Effectiveness of Microwave Oven against B. cereus to Reach Food Safety Objective in Cook-chill Foods
Kusumaningrum, Harsi D.
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Cook-chill foods are meal that being cooked and then chilled quickly until further consumption. Usually before being consumed, the foods are reheated by the consumers to improve the organoleptic property and also to destroy bacteria. One of the things that need to be considered is that cook-chill foods that are originated from grains like rice or wheat are vulnerable to be contaminated by pathogen, especially Bacillus cereus. Another problem is that on the packaging of specific cook-chill food that being investigated, there is only instruction manual on how to reheat the food with 1800 W microwave oven. Microwave oven that is being used in household level is usually lower than 1000 W, so there is a possibility under-cooking may happen because there is no standardization on how to heat food with microwave on household level. The research was conducted in five steps, which were; (1) investigation of standard plate count and B. cereus count on two cook-chill foods (spaghetti bolognaise and black pepper chicken rice), (2) challenge test on those cook-chill foods to evaluate the growth of B. cereus on cook-chill food on 15oC, (3) challenge test to evaluate inactivation of vegetative cells and spores of B. cereus by microwave oven (850 watt and 410 watt), (4) to evaluate if FSO of those cook-chill foods could be achieved based on data gathered in the previous results, and (5) to study the effect of microwave oven and moist heat against leakages of nucleic acids and proteins of B. cereus. The results of this research were that microwave oven with 850 watt power could still reach food safety objective (FSO) when cook-chill foods were being reheated for the recommended time on the packagings (45 seconds for spaghetti bolognaise and 2 minutes for black pepper chicken rice), however when using 410 watt microwave oven, FSO could not be achieved. The mechanism of which why microwave oven could destroy vegetative cell and spores of B. cereus was also investigated. The result was that heat treatment using microwave oven differed when compared to moist heat since heat treatment using microwave oven caused leakages of nucleic acid and protein content of the vegetative cells and spores of B. cereusin much larger effect than moist heat.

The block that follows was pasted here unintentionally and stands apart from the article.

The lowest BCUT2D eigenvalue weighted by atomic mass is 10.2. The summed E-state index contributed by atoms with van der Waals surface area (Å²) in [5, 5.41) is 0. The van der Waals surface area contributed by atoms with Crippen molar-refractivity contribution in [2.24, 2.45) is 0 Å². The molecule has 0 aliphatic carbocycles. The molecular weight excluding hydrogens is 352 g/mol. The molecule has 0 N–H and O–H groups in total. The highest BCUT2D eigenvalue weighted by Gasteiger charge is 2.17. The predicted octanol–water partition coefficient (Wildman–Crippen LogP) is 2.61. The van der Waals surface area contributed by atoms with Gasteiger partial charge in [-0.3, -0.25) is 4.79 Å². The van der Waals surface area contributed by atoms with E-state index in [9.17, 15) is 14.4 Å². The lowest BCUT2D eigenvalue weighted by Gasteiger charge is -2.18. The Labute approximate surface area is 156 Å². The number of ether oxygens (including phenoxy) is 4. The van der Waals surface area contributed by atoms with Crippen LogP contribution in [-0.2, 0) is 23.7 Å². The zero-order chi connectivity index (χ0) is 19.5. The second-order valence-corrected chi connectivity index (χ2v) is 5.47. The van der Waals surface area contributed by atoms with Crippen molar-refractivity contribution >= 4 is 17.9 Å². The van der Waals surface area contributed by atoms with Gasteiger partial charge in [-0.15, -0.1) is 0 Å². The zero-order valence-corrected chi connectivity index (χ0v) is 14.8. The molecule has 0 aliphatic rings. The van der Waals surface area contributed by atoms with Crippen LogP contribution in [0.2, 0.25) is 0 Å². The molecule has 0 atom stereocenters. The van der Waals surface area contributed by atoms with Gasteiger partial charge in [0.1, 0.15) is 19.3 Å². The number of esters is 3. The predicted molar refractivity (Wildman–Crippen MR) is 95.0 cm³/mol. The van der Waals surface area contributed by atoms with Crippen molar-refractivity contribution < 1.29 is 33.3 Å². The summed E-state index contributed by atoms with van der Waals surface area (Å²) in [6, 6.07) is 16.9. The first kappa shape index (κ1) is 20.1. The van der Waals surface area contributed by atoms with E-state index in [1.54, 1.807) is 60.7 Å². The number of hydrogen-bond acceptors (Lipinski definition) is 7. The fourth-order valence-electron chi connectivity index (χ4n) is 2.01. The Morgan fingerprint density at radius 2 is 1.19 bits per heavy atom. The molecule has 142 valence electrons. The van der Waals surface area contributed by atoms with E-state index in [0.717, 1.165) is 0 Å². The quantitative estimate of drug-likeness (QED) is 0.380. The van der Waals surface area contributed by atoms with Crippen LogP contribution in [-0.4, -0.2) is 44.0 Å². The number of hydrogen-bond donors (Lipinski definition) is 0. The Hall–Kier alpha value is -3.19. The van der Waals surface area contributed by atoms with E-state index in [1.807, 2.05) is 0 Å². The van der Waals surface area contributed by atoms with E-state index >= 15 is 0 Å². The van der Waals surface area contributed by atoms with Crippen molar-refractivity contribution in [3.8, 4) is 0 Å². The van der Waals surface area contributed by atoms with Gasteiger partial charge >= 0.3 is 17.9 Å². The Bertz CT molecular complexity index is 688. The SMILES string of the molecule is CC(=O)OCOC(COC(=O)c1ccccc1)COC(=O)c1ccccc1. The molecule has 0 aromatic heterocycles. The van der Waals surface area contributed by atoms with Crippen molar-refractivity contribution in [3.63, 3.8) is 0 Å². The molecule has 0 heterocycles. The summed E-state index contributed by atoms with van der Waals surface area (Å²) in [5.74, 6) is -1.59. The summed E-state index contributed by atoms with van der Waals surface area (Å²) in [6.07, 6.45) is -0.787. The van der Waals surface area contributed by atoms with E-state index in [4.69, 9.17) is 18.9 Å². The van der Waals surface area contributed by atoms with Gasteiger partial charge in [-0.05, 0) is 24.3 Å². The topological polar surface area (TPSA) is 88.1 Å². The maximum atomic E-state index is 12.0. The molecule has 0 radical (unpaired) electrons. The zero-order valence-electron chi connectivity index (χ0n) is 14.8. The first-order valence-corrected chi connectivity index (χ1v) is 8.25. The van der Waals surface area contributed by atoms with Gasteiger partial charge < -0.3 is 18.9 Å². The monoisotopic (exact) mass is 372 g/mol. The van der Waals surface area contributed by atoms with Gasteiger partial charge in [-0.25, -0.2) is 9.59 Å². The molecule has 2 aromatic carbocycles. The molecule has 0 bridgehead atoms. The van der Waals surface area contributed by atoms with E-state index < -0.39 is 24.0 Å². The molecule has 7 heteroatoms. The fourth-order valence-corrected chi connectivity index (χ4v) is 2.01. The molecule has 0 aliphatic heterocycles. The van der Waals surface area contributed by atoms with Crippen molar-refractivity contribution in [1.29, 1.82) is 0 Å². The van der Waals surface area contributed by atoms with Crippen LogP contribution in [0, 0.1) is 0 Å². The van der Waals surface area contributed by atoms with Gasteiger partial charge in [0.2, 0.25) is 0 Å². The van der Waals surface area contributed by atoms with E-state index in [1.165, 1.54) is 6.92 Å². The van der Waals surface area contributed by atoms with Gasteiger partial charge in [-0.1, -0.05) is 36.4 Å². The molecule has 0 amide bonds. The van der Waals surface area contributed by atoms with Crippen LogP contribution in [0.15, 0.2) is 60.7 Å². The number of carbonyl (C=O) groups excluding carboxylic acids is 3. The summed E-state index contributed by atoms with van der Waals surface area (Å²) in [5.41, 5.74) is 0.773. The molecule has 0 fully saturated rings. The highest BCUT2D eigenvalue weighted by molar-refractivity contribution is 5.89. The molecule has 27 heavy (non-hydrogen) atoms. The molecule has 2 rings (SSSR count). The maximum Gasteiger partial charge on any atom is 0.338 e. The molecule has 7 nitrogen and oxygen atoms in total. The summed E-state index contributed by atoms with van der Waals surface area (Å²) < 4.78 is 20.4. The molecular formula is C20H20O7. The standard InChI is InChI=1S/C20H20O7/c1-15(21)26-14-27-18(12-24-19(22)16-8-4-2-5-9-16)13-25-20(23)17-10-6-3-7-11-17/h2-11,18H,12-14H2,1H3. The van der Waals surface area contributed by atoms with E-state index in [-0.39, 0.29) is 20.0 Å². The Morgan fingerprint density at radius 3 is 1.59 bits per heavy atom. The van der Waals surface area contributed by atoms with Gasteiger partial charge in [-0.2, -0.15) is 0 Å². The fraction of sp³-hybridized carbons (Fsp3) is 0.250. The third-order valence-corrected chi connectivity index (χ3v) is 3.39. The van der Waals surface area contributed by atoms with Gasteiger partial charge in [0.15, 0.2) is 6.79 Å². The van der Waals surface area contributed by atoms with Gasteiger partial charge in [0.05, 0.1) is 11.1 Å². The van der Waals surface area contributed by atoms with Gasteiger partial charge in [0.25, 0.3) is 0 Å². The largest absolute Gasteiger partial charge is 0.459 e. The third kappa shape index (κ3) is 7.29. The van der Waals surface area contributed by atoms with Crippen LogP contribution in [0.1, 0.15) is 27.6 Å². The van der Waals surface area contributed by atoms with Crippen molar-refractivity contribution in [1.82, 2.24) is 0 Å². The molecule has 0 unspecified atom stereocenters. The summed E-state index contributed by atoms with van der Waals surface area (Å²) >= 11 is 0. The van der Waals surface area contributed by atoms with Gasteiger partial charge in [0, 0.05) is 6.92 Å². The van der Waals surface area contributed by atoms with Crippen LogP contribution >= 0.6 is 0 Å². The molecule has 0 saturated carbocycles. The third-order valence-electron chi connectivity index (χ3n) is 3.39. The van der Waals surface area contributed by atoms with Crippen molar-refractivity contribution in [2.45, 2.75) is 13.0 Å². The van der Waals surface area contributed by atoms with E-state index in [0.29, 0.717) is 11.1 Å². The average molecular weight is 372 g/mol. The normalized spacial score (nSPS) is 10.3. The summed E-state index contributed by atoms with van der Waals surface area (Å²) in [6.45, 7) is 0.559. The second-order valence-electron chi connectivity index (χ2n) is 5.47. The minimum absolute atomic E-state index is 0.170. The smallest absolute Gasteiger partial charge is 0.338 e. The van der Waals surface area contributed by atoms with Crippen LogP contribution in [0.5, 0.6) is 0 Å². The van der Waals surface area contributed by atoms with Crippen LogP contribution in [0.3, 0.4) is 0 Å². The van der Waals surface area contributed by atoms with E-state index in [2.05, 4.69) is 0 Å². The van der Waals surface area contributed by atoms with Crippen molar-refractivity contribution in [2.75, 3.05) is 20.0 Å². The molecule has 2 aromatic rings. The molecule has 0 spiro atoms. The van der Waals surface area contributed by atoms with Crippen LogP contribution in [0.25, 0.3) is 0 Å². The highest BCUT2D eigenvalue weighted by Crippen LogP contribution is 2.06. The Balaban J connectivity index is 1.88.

- MT - Agriculture Technology